Student data management, online assessment, and eLearning will be key issues in the next national educational technology plan presented to Congress by the U.S. Department of Education (ED), according to Susan Patrick, director of the department’s Office of Educational Technology.
The new plan, expected to be released at the end of September, will continue the shift from counting the number of computers in each classroom to improving student achievement with technology, Patrick said.
“It formalizes the vision of what’s possible,” she said. “The previous two plans had good goals, and we want to highlight those accomplishments, but we really want to move to how you use technology to transform learning.”
The first national ed-tech plan, issued in 1996, focused squarely on infrastructure. Its “four pillars” of hardware, software, connectivity, and training set goals such as reducing the computer-to-student ratio in schools to 5 to 1 and connecting all schools to the internet. As a result, policy makers established laws and funding programs, such as the eRate, that emphasized installing hardware and networks in schools nationwide.
The second plan, issued in 2000 near the end of the Clinton administration, began the shift in focus from infrastructure to achievement. It urged policy makers and schools to evaluate their use of technology to determine what works, and it emphasized ongoing professional development for practicing teachers and an overhaul of pre-service teacher education to integrate technology effectively into instruction. It also set the goal that “all students will be technologically literate and responsible cybercitizens.”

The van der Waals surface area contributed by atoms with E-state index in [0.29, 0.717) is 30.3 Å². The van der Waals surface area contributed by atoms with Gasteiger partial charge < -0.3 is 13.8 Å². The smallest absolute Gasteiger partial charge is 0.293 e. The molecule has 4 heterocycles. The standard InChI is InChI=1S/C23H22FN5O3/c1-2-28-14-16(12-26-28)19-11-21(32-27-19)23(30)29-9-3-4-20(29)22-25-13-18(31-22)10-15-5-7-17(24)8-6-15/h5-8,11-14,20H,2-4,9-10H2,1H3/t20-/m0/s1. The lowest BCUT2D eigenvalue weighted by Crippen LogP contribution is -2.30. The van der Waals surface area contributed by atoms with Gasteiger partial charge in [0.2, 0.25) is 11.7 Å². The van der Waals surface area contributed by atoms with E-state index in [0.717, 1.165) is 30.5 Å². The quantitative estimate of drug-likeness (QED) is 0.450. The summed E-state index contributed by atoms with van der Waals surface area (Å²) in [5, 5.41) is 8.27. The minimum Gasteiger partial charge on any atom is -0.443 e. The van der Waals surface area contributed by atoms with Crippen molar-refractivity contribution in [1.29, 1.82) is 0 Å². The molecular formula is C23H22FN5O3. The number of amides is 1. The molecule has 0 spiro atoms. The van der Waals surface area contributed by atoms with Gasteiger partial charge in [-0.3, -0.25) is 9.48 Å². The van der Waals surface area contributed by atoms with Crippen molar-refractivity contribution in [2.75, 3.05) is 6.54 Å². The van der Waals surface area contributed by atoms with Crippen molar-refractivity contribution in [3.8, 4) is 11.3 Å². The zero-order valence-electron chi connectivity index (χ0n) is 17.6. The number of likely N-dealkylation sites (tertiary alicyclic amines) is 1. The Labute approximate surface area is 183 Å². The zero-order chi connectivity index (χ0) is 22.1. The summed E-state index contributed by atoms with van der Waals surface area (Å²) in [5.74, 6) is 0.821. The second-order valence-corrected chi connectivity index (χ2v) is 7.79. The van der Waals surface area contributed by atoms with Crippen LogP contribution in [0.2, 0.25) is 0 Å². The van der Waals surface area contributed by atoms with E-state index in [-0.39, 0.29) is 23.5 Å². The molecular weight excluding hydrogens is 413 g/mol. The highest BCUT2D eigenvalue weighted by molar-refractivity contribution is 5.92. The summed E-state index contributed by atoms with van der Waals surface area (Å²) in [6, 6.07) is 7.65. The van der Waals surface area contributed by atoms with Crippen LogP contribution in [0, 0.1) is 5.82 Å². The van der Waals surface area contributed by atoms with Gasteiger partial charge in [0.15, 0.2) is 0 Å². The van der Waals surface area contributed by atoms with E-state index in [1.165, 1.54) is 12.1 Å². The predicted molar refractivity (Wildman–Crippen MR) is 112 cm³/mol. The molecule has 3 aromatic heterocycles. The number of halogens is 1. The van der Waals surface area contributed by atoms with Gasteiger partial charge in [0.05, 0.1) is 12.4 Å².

Yet “despite a decade of investment [in educational technology], most achievement indicators are flat,” Patrick said.
With the passage in 2001 of the No Child Left Behind Act (NCLB), the Bush administration has changed the way technology is funded by the federal government, Patrick said, by pairing ed-tech funding with specific educational goals, such as improving assessment, increasing literacy, and providing professional development to under-trained teachers.
The new ed-tech plan–consisting of a 20-page document, case studies, and an array of web resources–will examine where educational technology stands today, who today’s students are, and what they expect from their education. It also will provide a roadmap with approximately seven steps that educators and policy makers should take to use technology to improve leadership and student learning.
At the plan’s final destination, educators and policy makers “would have realized the golden age of education, where every student has an opportunity for personalized instruction and the ability to reach [his or her] full potential,” Patrick said.
Although student data management, online assessment, and eLearning are not new concepts, Patrick said, the new ed-tech plan focuses on them because they are known to improve education–even though their use is still not widespread.
“We have a lot of pilots and stuff happening in isolation. “People are aware of what’s working in their area, but they are not aware of what’s going on nationally,” Patrick said. “We are trying to pull out some exceptional examples so people can see what’s possible.”
Management systems that contain data from transportation, cafeteria, library, and other software programs enable school leaders to make more informed decisions and better allocate resources–and they enable teachers to individualize learning for each student.